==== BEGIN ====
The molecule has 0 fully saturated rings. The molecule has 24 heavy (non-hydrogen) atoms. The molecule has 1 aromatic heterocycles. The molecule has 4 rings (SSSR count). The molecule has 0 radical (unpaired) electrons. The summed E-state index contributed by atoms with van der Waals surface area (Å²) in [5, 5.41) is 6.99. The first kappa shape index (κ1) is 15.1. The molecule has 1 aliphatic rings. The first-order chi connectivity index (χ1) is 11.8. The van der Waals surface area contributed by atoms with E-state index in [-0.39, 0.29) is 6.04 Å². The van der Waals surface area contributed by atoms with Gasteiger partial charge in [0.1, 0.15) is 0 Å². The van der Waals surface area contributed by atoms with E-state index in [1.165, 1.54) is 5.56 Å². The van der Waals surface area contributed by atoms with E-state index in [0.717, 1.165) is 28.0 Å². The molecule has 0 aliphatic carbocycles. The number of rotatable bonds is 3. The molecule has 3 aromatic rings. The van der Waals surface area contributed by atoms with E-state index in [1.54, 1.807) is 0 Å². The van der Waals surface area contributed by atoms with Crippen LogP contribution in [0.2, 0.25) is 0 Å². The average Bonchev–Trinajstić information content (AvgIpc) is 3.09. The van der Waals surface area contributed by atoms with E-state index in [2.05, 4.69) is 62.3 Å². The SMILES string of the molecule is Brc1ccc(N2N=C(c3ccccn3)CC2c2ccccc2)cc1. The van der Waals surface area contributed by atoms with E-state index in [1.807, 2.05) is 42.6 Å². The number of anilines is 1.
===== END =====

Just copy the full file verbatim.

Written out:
The molecule has 0 fully saturated rings. The molecule has 24 heavy (non-hydrogen) atoms. The molecule has 1 aromatic heterocycles. The molecule has 4 rings (SSSR count). The molecule has 0 radical (unpaired) electrons. The summed E-state index contributed by atoms with van der Waals surface area (Å²) in [5, 5.41) is 6.99. The first kappa shape index (κ1) is 15.1. The molecule has 1 aliphatic rings. The first-order chi connectivity index (χ1) is 11.8. The van der Waals surface area contributed by atoms with E-state index in [-0.39, 0.29) is 6.04 Å². The van der Waals surface area contributed by atoms with Gasteiger partial charge in [0.1, 0.15) is 0 Å². The van der Waals surface area contributed by atoms with E-state index in [1.165, 1.54) is 5.56 Å². The van der Waals surface area contributed by atoms with E-state index in [0.717, 1.165) is 28.0 Å². The molecule has 0 aliphatic carbocycles. The number of rotatable bonds is 3. The molecule has 3 aromatic rings. The van der Waals surface area contributed by atoms with E-state index in [1.54, 1.807) is 0 Å². The van der Waals surface area contributed by atoms with Crippen LogP contribution in [0.2, 0.25) is 0 Å². The average Bonchev–Trinajstić information content (AvgIpc) is 3.09. The van der Waals surface area contributed by atoms with E-state index in [2.05, 4.69) is 62.3 Å². The SMILES string of the molecule is Brc1ccc(N2N=C(c3ccccn3)CC2c2ccccc2)cc1. The van der Waals surface area contributed by atoms with E-state index in [1.807, 2.05) is 42.6 Å². The number of anilines is 1.